I wish there had been a video camera in church this morning to record what had to have been the most glorious and Spirit-filled Easter service I've ever attended. I'm used to the very solemn and dignified rituals of Easter morning. The church dressed in white, candles burning brightly, songs full of praise and people, all decked out in their Springtime finest, walking reverently towards the altar to receive mass.
Things have changed at our quiet little church since the Hispanics have taken over. Worship for this, "happy band of Christians" (as they were dubbed soon after arriving) is all about "making a joyful noise." They are still reverent, with perhaps more rituals than we are used to, but each is done with the intent of giving praise and Thanksgiving to the Lord. There is a mixture of long-time Catholic tenets and spicy, Hispanic enthusiasm. With this morning's first "Alleluia" the crowd broke into excited bell ringing, hand clapping, and tambourine waving interspersed with enough resounding whistles and praise-making to rival something you might see in the downtown AME churches. I don't know what God thinks when he is greeted by this kind of worship, but I am sure of one thing, He could not have slept through it!
For me, Easter, like Christmas, is a holy yet mysterious time. Christians are expected to accept the stories of the life, death, and Resurrection of Christ with nothing more than faith the size of a mustard seed. In my lifetime I have believed because it was expected of me, not believed at all, believed to the point of considering the priesthood, and believed because there has to be something bigger and better than all of us. I believe because, in my humble opinion, Christ's commandment to love pretty much sums up what I think is the purpose of life.
Love is what I felt in church today. Love of Christ. Love of music. Love of color. Love of family. Love of light. Love of life. Tears rolled down my face as a couple who were celebrating their 55th wedding anniversary re-committed themselves to each other. When they turned around to face the congregation - after a perfectly delightful kiss - their faces shone with love that had been growing for many years. It was an honor and privilege to be invited to share their joy.
I've heard the word "Easter" used as a verb instead of a noun. Eastering people have been transformed from people of darkness to people of the light. Even if you do not practice a certain religion, Spring itself is an example of Easter. After a long dormant winter Mother Nature, herself, begins to Easter. Trees and flowers bloom in riotous beauty. Birds singing songs of praise and "Alleluia" rejoice in each new day. The sun's light shines longer as if to dispel the power of darkness. Life is good!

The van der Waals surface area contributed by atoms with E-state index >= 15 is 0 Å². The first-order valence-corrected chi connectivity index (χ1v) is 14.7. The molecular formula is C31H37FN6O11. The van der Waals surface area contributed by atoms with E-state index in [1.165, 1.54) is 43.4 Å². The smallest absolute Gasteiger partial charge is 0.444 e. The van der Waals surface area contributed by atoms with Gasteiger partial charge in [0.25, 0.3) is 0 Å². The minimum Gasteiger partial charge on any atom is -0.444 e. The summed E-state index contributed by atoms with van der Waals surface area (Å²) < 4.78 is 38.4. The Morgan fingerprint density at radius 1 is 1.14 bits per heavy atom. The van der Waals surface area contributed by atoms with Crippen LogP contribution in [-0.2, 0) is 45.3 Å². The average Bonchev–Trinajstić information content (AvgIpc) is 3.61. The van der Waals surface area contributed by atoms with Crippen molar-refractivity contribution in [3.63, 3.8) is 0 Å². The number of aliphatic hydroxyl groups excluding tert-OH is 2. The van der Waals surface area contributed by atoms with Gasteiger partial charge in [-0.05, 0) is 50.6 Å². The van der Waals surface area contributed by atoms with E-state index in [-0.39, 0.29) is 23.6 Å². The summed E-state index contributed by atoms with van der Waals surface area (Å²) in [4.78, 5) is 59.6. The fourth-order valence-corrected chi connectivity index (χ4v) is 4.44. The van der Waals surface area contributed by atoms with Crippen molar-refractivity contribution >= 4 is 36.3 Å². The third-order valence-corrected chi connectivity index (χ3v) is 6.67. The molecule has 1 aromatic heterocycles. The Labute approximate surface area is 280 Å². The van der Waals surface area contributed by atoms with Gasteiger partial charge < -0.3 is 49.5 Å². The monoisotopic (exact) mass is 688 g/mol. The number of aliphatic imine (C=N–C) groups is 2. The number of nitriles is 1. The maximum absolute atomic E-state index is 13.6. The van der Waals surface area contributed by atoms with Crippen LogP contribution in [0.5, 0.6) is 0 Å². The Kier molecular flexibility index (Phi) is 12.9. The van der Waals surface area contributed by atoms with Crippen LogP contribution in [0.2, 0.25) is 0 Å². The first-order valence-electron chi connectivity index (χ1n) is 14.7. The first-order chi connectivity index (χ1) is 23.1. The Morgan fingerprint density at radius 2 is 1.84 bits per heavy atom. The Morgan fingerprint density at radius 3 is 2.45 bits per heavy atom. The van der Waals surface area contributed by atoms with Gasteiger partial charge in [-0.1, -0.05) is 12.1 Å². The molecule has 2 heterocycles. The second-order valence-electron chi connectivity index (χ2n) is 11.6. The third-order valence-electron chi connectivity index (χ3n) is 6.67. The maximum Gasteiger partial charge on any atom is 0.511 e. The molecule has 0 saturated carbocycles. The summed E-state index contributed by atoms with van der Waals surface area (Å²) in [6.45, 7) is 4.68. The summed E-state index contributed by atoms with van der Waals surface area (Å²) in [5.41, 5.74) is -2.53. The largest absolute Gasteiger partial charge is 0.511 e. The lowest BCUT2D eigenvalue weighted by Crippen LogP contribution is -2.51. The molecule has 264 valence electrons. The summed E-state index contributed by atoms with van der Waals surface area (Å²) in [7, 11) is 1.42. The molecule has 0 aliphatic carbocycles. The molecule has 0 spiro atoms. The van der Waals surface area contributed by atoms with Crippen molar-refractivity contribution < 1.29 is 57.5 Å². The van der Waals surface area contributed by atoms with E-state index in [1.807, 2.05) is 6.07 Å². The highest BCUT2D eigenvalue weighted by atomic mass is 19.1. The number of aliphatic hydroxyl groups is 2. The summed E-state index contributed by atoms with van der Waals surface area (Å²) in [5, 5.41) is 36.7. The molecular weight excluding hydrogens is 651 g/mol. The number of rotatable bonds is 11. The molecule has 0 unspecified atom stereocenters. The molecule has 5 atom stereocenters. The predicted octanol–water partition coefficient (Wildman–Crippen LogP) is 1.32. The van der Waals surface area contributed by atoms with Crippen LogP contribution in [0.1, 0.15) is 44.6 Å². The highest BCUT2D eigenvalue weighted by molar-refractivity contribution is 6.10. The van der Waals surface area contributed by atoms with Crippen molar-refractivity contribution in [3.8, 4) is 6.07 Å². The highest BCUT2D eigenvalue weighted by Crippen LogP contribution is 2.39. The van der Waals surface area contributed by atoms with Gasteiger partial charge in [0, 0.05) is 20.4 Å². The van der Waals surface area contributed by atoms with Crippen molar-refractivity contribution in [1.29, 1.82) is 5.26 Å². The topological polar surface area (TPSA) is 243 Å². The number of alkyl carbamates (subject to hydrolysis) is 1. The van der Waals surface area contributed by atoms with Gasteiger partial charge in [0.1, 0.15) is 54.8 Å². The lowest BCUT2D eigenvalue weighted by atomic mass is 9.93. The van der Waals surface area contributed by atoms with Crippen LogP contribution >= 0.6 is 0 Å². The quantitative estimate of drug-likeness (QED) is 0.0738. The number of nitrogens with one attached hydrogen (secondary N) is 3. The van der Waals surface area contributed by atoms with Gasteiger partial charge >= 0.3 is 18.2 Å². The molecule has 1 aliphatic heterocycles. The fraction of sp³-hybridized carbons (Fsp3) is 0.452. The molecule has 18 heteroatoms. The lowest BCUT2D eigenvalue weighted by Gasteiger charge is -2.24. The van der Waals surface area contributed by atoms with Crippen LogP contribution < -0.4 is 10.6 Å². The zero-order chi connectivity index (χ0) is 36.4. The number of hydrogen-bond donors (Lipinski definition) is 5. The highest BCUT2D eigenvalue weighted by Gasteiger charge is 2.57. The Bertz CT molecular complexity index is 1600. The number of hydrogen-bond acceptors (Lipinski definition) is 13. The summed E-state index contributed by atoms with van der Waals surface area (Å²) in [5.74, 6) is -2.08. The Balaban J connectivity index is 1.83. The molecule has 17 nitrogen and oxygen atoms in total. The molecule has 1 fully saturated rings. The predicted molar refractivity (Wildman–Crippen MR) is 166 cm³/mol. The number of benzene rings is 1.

Yesterday as I searched in true Goldilock's fashion for just the right ham the man next to me struck up a conversation. He offered more than just the cursory shopper's hello. He made direct eye contact as if to pull me out of my world and into his. We spoke of hams and holiday dinners. He explained that he was buying several pieces of meat because he was feeding his neighbors - something he does every holiday. I don't have any idea what religion, if any, this man practices, but it was clear to me that he was full of love. I'm not a student of the Bible. However, I've had a recurring thought this week. It comes from John's gospel (13:35) ... "By this everyone will know you are my disciples, if you have love for one another." There was no hymn singing nor candles burning nor incense stinking up the place, but I felt in that moment of conversation with a perfect stranger, that the meat section of Walmart momentarily turned into a sanctuary where two disciples met and shared communion.
On this day I wish for you brightly colored eggs, marshmallow chicks, chocolate bunnies, and an Eastering heart that believes in miracles,